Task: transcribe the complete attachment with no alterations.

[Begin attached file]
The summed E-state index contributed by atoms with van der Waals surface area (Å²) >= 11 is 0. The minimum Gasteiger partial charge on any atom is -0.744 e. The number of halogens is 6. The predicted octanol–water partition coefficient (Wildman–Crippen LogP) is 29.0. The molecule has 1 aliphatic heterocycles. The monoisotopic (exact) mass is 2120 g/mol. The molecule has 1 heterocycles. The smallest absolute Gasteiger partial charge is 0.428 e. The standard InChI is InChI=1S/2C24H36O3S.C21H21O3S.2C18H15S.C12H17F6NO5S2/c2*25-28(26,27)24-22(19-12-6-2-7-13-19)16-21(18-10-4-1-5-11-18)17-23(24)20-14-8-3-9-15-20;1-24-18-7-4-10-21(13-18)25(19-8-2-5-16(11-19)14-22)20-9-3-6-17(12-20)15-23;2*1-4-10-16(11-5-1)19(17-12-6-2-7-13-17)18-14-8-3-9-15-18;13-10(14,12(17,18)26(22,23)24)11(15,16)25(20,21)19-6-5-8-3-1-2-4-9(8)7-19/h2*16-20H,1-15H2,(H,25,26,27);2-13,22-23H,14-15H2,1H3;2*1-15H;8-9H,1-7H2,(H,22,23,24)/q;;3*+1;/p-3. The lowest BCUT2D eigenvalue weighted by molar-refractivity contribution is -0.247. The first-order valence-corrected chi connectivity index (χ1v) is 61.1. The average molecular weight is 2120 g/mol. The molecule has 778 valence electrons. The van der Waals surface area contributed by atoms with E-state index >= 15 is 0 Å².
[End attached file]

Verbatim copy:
The summed E-state index contributed by atoms with van der Waals surface area (Å²) >= 11 is 0. The minimum Gasteiger partial charge on any atom is -0.744 e. The number of halogens is 6. The predicted octanol–water partition coefficient (Wildman–Crippen LogP) is 29.0. The molecule has 1 aliphatic heterocycles. The monoisotopic (exact) mass is 2120 g/mol. The molecule has 1 heterocycles. The smallest absolute Gasteiger partial charge is 0.428 e. The standard InChI is InChI=1S/2C24H36O3S.C21H21O3S.2C18H15S.C12H17F6NO5S2/c2*25-28(26,27)24-22(19-12-6-2-7-13-19)16-21(18-10-4-1-5-11-18)17-23(24)20-14-8-3-9-15-20;1-24-18-7-4-10-21(13-18)25(19-8-2-5-16(11-19)14-22)20-9-3-6-17(12-20)15-23;2*1-4-10-16(11-5-1)19(17-12-6-2-7-13-17)18-14-8-3-9-15-18;13-10(14,12(17,18)26(22,23)24)11(15,16)25(20,21)19-6-5-8-3-1-2-4-9(8)7-19/h2*16-20H,1-15H2,(H,25,26,27);2-13,22-23H,14-15H2,1H3;2*1-15H;8-9H,1-7H2,(H,22,23,24)/q;;3*+1;/p-3. The lowest BCUT2D eigenvalue weighted by molar-refractivity contribution is -0.247. The first-order valence-corrected chi connectivity index (χ1v) is 61.1. The average molecular weight is 2120 g/mol. The molecule has 778 valence electrons. The van der Waals surface area contributed by atoms with E-state index >= 15 is 0 Å².